Michael Bay Calls Some of the CGI "Sh-t" in His Upcoming Movie
Filmmaker Michael Bay is known for his larger-than-life action spectacles, and with the upcoming Ambulance, he wanted to get back to basics when it came to capturing stunts, as he recently expressed his disappointment with some of the CGI in the finished film. With Bay known for putting things bluntly, he claimed that the CGI looks like "sh-t," though didn't specify which sequences or shots he's particularly disappointed with. His remarks have already seen some in the filmmaking community raise their eyebrows over the remarks, leaving fans to wonder how the rest of the industry will react to the dismissive comments.
"All those explosions and cars flipping, that's all real. That's all live, real, ratchets," Bay shared with French outlet Les Cinémas Pathé Gaumont. "It looks very dangerous [and] it could be very dangerous if you don't know what the hell you're doing. Most of it is real stunts. There's very few blue-screen shots on the movie. There's not a lot of CGI. Some of the CGI is sh-t in this movie. There's a couple shots that I wasn't happy with, okay? Alright."
There are often debates among audiences and filmmakers alike regarding visual effects in a film, with some dismissing CGI creations entirely while others note that it's just another tool in a toolbox to help bring fantastical worlds to life. Additionally, many visual effects artists have pointed out that not only are the most successful effects the ones you don't even notice, but that a director gets final approval of such effects, so if Bay was unhappy with the sequences, he was the one with the power to make sure they met his standards.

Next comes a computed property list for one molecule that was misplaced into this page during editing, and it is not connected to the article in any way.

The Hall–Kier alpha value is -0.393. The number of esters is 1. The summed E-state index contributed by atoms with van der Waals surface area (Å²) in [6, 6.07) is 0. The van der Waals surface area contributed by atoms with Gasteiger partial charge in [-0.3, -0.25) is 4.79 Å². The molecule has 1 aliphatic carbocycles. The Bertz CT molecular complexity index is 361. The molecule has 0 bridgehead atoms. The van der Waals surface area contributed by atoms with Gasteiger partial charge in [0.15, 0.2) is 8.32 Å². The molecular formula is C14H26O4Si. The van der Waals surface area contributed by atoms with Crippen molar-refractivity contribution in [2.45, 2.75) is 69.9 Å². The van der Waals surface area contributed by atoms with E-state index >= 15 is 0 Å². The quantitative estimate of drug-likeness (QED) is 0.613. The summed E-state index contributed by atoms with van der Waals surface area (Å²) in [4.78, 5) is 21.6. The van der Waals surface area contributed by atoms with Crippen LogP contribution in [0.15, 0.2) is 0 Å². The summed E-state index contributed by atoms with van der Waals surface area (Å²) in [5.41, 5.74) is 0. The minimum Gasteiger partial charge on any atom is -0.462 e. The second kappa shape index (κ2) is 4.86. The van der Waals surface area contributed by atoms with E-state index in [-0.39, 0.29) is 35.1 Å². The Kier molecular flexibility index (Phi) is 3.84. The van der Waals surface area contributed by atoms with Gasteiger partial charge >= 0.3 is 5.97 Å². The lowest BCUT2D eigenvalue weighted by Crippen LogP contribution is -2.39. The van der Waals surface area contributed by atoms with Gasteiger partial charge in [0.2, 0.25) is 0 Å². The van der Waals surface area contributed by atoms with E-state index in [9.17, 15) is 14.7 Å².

As pointed out by Variety, Shazam! director David K. Sandberg tweeted the footage of the interview and added the inquisitive emoji, implying that Bay's comments were questionable, though Sandberg has since deleted the post.
Bay went on to describe the process of using practical techniques to shooting the new thriller.
"The ambulance, we shot a live ambulance, which is very hard getting a crew in that thing, where you're getting whacked around, flying down the street, turning corners," the director detailed. "And then we had the ambulance, also, on a buck, that could come apart. And then we have another ambulance on a rocker, in stage. We'd sometimes shoot the scene three times: live, and then the buck, potentially, or the back of a real ambulance, just so you get the coverage, you get the feeling of light hitting them, because that's not always real on a stage. You like that real sunlight hitting them, and it's all happening during the day and all happening in the span of like three hours."
Ambulance is set to hit theaters on April 8th.
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